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Boracay closure necessary for unhampered rehab work, and here’s why

abs cbn photos beachfront pipe

It’s week one since Boracay was closed to tourists and non-residents, and already DPWH technical crews have discovered a pipe along the beach that is discharging untreated waste water into the sea. In simple terms, this is like a food tube directly emptying its nutrients — human waste is a feast food for algae — into the beaches of Boracay. It confirms what many have suspected all along: that fecal matter isn’t properly deposited in septic tanks and the water it mixes with doesn’t undergo treatment and cleaning before being released out to sea.

Such work, which is like looking for needles in haystacks, could not have been accomplished if Boracay remained open to tourists as what some sectors have demanded. The measure imposed by President Rodrigo Duterte was too harsh, they argued, and only establishments found to have violated the laws, especially with respect to the water and clean air acts, should have been padlocked.

They missed the whole point. The work that needs to be done is Herculean. And for the government to carry out the mission swiftly is give the agencies involved freedom of movement and action, with not a single hindrance, to do it. How could the engineering crews have unearthed the pipes buried under the sand if there were thousands of tourists enjoying the sun, and the green algae?

We don’t know just how many such pipes have been buried, and hidden, under the sun. It’s possible there are quite a number that were buried deep and the end part far out into the sea to avoid discovery. And then there are the drainage issues that impact on flooding, and the possible trespassing on wet lands and other public spaces.

Clearly, closure was the best course of action, and we are just starting to see why.

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How stupid can stupid be?

Anchor: (In Tagalog) Boracay island is now on its second day of closure to tourists, and tourists and workers in hotels and other establishments have started leaving the island since yesterday. Our reporter is live from Boracay to give us a situationer report on what is going on. Reporter Juan, please come in.

Reporter Juan: That’s right, Boracay has suddenly become a ghost town as thousands of tourists left the island yesterday on the first day of closure. Workers are also leaving the island after their establishments heeded the order of President Duterte and allow an inter-agency task force to start rehabilitation efforts. With us right now is Pedro, who is one of the displaced workers, and is now packing up his things to leave the island. Sir, does your boss still intend to keep his place open (for the duration of the island closure)?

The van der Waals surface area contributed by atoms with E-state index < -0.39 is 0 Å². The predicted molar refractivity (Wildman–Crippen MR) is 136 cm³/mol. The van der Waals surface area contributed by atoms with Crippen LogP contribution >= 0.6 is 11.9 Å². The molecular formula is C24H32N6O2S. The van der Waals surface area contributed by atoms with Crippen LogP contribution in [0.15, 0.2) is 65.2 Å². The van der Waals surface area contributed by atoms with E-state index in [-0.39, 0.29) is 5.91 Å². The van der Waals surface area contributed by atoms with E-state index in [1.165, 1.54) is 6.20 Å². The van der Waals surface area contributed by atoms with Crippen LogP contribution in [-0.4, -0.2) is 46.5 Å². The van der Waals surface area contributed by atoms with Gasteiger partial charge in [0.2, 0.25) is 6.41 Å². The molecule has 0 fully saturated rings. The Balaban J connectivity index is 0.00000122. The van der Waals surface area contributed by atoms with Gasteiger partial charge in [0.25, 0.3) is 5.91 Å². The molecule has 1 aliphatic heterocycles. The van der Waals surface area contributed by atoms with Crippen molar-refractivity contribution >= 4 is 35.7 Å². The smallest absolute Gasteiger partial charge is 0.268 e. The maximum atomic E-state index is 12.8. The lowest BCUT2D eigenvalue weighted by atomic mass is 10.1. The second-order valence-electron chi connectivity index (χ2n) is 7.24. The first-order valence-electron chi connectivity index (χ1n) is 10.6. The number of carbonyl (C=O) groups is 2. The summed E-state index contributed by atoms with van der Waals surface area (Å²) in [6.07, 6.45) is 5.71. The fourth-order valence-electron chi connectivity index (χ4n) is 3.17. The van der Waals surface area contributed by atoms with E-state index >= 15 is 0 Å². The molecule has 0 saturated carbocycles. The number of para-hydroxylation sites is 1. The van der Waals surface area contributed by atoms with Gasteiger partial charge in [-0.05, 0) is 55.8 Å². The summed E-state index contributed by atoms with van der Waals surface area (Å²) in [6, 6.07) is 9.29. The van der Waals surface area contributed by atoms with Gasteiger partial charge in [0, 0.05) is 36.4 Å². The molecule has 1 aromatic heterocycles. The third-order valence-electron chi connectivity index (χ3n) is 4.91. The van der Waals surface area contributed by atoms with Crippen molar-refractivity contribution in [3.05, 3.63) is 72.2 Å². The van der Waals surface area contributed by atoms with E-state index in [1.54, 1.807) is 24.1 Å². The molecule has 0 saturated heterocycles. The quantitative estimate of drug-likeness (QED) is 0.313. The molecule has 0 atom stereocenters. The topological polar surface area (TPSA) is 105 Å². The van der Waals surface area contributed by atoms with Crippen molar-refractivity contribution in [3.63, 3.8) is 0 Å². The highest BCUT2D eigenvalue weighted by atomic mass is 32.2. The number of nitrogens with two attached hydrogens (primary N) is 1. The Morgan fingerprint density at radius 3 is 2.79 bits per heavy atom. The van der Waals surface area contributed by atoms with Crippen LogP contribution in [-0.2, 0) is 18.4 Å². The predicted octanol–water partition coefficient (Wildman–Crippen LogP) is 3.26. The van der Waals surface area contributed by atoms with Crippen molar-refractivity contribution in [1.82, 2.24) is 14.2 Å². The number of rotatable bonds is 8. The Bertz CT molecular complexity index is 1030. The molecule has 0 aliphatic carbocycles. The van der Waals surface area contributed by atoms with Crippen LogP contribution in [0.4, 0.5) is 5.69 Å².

Now, isn’t that a stupid question? What business owner would keep his place open, paying salaries of his workers for six months when there would be no tourists to patronize their hotel or restaurant?

Radio networks should provide training for their reporters and anchors to avoid embarrassing situations like this.

Boracay closure not only for rehab, but also for public safety

Tomorrow (April 26, 2018), what tourists had known as the paradise island will be closed to visitors, at least for six months to allow rehabilitation work to be carried out without hindrance. This is bite-the-bullet treatment imposed by President Rodrigo R. Duterte after an inter-agency task force validated the rampant violations of environmental laws and the building code in the over-congested island. Many businessmen and workers on the island protested that this measure is too harsh. “Punish only those who broke the law,” many resort owners urged.

Boracay

Government workers get ready to provide assistance to displaced workers in Boracay when it is shut down to tourists starting April 26. (Inquirer photo by Nestor Burgos)

But it’s not about finding out who did wrong and limit the fall-out to them and their employees. Boracay Island is now an ICU patient from the environmental point of view. Pictures emerging from the island last week showed the green algae growth on the beaches has gone up, an indication that the coliform level in the water has reached a dangerous point.

Hence, this closure is not only about a clean-up; it’s also protecting the tourists from possible diseases caused by coliform bacteria. It’s a public health issue that should not be ignored in favor of protecting businessmen and workers from the economic losses the closure will bring.